I have a theory about succeeding: If you’re not failing you’re not trying. You learn how the world works when you fail. When you can go back and deconstruct every detail of what went wrong in a business venture, on a project or in a relationship it will teach you just as much as any success story.The question then becomes, how do we fail more? To me, personal boundaries are a key limiting factor in most of our lives. And one of the biggest of those boundaries is our fear of failure. Now we have our target: fear of failure. How do we break through? I don’t have a secret recipe, but I do have a place for you to start. Go get yourself a pack of M&Ms and come back. Don’t worry, I’ll wait.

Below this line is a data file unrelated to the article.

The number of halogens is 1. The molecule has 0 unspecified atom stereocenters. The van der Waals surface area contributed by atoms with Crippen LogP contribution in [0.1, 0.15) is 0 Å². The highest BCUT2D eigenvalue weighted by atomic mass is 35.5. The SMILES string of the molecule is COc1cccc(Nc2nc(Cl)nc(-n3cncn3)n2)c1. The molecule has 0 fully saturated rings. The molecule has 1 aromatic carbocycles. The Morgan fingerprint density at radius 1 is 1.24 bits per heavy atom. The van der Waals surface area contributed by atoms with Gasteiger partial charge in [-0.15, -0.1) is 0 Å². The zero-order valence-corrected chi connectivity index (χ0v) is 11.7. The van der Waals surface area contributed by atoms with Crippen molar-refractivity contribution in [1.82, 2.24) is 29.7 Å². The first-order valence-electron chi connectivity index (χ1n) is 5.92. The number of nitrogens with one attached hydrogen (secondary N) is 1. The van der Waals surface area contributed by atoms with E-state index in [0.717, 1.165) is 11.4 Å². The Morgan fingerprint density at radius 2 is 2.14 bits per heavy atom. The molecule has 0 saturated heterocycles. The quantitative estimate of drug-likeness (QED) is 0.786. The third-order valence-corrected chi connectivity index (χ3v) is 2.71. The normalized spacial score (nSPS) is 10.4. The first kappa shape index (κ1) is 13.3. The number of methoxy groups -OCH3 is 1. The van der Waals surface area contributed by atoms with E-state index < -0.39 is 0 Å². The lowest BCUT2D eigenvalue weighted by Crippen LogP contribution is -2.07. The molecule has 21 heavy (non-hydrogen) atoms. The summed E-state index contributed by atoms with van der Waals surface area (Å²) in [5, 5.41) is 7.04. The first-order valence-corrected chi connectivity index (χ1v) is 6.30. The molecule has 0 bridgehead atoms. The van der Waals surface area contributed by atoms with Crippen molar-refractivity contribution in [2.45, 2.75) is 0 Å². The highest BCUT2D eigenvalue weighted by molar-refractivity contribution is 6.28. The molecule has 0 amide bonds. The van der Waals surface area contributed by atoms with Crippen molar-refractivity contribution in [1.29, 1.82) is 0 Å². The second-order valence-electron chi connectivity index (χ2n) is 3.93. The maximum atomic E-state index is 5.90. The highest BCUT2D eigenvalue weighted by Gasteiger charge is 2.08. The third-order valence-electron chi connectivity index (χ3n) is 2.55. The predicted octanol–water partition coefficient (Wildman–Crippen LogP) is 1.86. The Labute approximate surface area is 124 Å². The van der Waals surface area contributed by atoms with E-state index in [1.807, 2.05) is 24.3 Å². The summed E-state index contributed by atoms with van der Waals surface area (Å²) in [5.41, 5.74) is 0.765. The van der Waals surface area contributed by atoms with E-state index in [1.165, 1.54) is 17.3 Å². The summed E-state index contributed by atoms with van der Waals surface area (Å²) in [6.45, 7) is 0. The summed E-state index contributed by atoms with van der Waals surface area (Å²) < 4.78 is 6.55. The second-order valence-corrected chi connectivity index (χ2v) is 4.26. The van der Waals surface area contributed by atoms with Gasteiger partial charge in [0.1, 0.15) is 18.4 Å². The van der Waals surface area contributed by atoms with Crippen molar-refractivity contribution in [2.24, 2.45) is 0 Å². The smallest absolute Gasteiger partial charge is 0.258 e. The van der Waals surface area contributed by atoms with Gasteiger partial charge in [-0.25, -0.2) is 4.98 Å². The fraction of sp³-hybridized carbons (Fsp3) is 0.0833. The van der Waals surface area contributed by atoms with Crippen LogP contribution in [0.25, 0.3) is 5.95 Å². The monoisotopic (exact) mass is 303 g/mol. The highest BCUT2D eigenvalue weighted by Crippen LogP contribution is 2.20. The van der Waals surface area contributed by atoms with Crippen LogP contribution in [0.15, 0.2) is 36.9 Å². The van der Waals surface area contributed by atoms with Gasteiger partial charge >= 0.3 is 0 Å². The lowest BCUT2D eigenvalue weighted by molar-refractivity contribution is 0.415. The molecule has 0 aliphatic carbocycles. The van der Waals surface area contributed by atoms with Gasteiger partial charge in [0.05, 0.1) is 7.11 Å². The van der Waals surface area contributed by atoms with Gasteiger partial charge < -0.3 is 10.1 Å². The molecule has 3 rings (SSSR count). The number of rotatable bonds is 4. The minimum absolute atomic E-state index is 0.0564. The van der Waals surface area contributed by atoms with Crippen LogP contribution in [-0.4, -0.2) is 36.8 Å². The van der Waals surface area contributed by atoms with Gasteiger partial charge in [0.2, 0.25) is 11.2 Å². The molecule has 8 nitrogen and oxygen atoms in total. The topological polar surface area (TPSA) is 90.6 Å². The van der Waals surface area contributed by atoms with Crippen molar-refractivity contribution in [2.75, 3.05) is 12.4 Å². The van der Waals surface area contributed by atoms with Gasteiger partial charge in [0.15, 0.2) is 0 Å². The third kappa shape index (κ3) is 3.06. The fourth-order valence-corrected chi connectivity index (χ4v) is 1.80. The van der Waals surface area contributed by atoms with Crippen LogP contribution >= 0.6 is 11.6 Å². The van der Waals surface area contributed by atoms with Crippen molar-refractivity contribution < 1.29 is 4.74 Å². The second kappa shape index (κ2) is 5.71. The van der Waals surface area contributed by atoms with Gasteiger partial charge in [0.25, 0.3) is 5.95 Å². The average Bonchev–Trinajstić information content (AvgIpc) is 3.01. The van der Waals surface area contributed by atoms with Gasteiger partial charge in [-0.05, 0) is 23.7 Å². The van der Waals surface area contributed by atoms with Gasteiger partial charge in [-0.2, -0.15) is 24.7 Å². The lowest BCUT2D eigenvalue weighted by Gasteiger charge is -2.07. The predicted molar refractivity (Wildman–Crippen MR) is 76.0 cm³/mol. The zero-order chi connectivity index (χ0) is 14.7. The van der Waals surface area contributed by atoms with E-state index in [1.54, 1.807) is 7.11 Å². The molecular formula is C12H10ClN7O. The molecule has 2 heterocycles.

Got ‘em? Good. In order to enhance the suspense of what I’m about to tell you to do, I want to first talk a little bit more about why boundary widening is important. The following is excerpted from a speech I gave last year:One day an African settler took a baby elephant and tied him with a rope to a tree. Every day the settler would come to feed the elephant and bring it water. For weeks and weeks the elephant struggled day and night to free himself. But then one afternoon his behavior changed. No longer did he attempt to escape from his bondage. He stayed within the latitude that the rope provided him without a fight. As the years went by, the elephant became strong and large. He could have easily ripped the tree he was tied to out of the ground and freely roamed the wilderness. But he didn’t. And so the elephant lived out his days a slave to the perception that the universe started and finished with the rope and the tree, and that he had explored and learned everything he possibly could about the world. We live our everyday lives like the elephant. We each set boundaries for ourselves that limit what we think is possible, and what we will try. And no, this is not a “You can do anything as long as you try hard enough!” post. Why? Because that’s all bullshit. But what you can do is recognize the limits you impose on yourself, and work as hard as you possibly can to overcome them. “So what am I doing with these M&Ms,” you ask. As I said before, an important boundary that I think many of us set for ourselves is to not attempt something at which we have a high chance of failure. This effect is greatly compounded if the thing that we are attempting will be done in a public fashion. In fact most people avoid failure in public at all costs, which is why we hate giving speeches or going to a party with a bunch of people we don’t know. With this in mind, I want you to go outside and walk down the street. When you see a person walking toward you, look him or her in the eye. Make sure he or she sees you. Then take an M&M out of your pack, throw it up in the air and attempt to catch it in your mouth. This is probably going to take every ounce of self-control you have to accomplish (at least it did for me). It’s a mortifying feeling waiting for that M&M to fall, knowing you’re being watched, and knowing that in all likelihood it’s going to bounce stupidly off of your mouth and hit the ground at the feet of the person in front of you. But the point of this exercise isn’t getting the M&M in your mouth every time. The point is to fail in public. And to do it in a cheap, semi-spectacular fashion. Because once you know you can fail in public you’ll begin to break out of your box. Other meaningless boundaries seem more conquerable. You have to make a choice in life. You can avoid the things that make you uncomfortable, follow the pack and lead a very comfortable, normal existence. Or you can refuse to be limited by the things that challenge you and keep facing them until you crush them. I think giving option B a try is worthwhile. All you need is a pack of M&M’s.